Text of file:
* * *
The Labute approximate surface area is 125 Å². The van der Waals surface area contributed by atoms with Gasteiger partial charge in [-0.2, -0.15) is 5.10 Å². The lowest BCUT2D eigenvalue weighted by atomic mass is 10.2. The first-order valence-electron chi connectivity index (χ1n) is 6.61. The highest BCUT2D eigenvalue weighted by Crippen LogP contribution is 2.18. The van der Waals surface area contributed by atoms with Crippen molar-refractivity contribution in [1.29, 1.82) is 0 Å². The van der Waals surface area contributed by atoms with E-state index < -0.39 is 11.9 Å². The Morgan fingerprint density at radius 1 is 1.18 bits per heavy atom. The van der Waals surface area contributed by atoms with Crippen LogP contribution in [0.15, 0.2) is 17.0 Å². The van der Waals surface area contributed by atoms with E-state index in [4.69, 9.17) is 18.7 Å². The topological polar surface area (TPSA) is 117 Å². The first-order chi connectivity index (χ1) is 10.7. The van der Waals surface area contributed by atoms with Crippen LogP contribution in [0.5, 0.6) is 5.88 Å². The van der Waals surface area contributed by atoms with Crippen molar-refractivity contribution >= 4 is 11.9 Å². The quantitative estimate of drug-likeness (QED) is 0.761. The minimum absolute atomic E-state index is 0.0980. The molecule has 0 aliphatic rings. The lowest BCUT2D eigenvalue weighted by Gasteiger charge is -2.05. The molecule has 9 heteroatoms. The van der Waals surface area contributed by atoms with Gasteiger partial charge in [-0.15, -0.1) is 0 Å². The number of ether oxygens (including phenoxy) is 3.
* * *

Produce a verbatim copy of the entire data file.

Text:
The Labute approximate surface area is 125 Å². The van der Waals surface area contributed by atoms with Gasteiger partial charge in [-0.2, -0.15) is 5.10 Å². The lowest BCUT2D eigenvalue weighted by atomic mass is 10.2. The first-order valence-electron chi connectivity index (χ1n) is 6.61. The highest BCUT2D eigenvalue weighted by Crippen LogP contribution is 2.18. The van der Waals surface area contributed by atoms with Crippen molar-refractivity contribution in [1.29, 1.82) is 0 Å². The van der Waals surface area contributed by atoms with E-state index < -0.39 is 11.9 Å². The Morgan fingerprint density at radius 1 is 1.18 bits per heavy atom. The van der Waals surface area contributed by atoms with Crippen LogP contribution in [0.15, 0.2) is 17.0 Å². The van der Waals surface area contributed by atoms with E-state index in [4.69, 9.17) is 18.7 Å². The topological polar surface area (TPSA) is 117 Å². The first-order chi connectivity index (χ1) is 10.7. The van der Waals surface area contributed by atoms with Crippen LogP contribution in [0.5, 0.6) is 5.88 Å². The van der Waals surface area contributed by atoms with Crippen molar-refractivity contribution >= 4 is 11.9 Å². The quantitative estimate of drug-likeness (QED) is 0.761. The minimum absolute atomic E-state index is 0.0980. The molecule has 0 aliphatic rings. The lowest BCUT2D eigenvalue weighted by Gasteiger charge is -2.05. The molecule has 9 heteroatoms. The van der Waals surface area contributed by atoms with Gasteiger partial charge in [-0.15, -0.1) is 0 Å². The number of ether oxygens (including phenoxy) is 3.